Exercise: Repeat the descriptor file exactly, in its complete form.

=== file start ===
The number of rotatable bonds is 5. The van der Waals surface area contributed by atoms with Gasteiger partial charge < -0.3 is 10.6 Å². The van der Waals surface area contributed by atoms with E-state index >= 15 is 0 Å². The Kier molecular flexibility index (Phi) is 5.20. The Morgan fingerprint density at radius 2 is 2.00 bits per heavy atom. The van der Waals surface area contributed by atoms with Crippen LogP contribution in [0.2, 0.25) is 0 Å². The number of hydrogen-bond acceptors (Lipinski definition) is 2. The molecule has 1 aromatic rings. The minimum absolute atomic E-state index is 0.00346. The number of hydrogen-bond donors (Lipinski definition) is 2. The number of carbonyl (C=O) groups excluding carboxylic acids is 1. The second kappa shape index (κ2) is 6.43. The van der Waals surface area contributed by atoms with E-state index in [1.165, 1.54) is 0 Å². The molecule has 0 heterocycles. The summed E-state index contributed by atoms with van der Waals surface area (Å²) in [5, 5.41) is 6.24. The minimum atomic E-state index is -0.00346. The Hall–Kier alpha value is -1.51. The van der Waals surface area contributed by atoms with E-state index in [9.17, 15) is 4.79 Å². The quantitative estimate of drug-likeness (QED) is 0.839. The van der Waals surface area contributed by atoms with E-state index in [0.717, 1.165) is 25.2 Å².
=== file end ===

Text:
The number of rotatable bonds is 5. The van der Waals surface area contributed by atoms with Gasteiger partial charge < -0.3 is 10.6 Å². The van der Waals surface area contributed by atoms with E-state index >= 15 is 0 Å². The Kier molecular flexibility index (Phi) is 5.20. The Morgan fingerprint density at radius 2 is 2.00 bits per heavy atom. The van der Waals surface area contributed by atoms with Crippen LogP contribution in [0.2, 0.25) is 0 Å². The number of hydrogen-bond acceptors (Lipinski definition) is 2. The molecule has 1 aromatic rings. The minimum absolute atomic E-state index is 0.00346. The number of hydrogen-bond donors (Lipinski definition) is 2. The number of carbonyl (C=O) groups excluding carboxylic acids is 1. The second kappa shape index (κ2) is 6.43. The van der Waals surface area contributed by atoms with E-state index in [1.165, 1.54) is 0 Å². The molecule has 0 heterocycles. The summed E-state index contributed by atoms with van der Waals surface area (Å²) in [5, 5.41) is 6.24. The minimum atomic E-state index is -0.00346. The Hall–Kier alpha value is -1.51. The van der Waals surface area contributed by atoms with E-state index in [9.17, 15) is 4.79 Å². The quantitative estimate of drug-likeness (QED) is 0.839. The van der Waals surface area contributed by atoms with E-state index in [0.717, 1.165) is 25.2 Å².